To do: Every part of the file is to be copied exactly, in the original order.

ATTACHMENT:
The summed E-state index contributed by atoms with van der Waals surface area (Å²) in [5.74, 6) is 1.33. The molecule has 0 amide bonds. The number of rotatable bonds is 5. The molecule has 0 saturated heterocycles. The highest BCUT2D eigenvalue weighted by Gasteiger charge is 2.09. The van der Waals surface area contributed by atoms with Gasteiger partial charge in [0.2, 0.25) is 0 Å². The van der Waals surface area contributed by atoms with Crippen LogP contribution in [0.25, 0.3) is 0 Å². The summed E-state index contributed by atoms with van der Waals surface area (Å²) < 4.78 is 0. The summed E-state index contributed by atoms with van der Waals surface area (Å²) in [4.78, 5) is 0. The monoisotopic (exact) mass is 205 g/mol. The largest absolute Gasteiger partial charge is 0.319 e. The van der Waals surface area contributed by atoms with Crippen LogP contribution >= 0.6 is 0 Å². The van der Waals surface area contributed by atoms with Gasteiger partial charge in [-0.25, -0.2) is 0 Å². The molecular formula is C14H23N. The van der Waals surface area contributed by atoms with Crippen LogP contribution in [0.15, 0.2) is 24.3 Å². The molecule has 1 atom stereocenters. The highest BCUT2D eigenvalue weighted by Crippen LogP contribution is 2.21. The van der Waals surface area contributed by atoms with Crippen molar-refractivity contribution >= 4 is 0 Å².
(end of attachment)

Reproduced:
The summed E-state index contributed by atoms with van der Waals surface area (Å²) in [5.74, 6) is 1.33. The molecule has 0 amide bonds. The number of rotatable bonds is 5. The molecule has 0 saturated heterocycles. The highest BCUT2D eigenvalue weighted by Gasteiger charge is 2.09. The van der Waals surface area contributed by atoms with Gasteiger partial charge in [0.2, 0.25) is 0 Å². The van der Waals surface area contributed by atoms with Crippen LogP contribution in [0.25, 0.3) is 0 Å². The summed E-state index contributed by atoms with van der Waals surface area (Å²) < 4.78 is 0. The summed E-state index contributed by atoms with van der Waals surface area (Å²) in [4.78, 5) is 0. The monoisotopic (exact) mass is 205 g/mol. The largest absolute Gasteiger partial charge is 0.319 e. The van der Waals surface area contributed by atoms with Crippen LogP contribution >= 0.6 is 0 Å². The van der Waals surface area contributed by atoms with Gasteiger partial charge in [-0.25, -0.2) is 0 Å². The molecular formula is C14H23N. The van der Waals surface area contributed by atoms with Crippen LogP contribution in [0.15, 0.2) is 24.3 Å². The molecule has 1 atom stereocenters. The highest BCUT2D eigenvalue weighted by Crippen LogP contribution is 2.21. The van der Waals surface area contributed by atoms with Crippen molar-refractivity contribution >= 4 is 0 Å².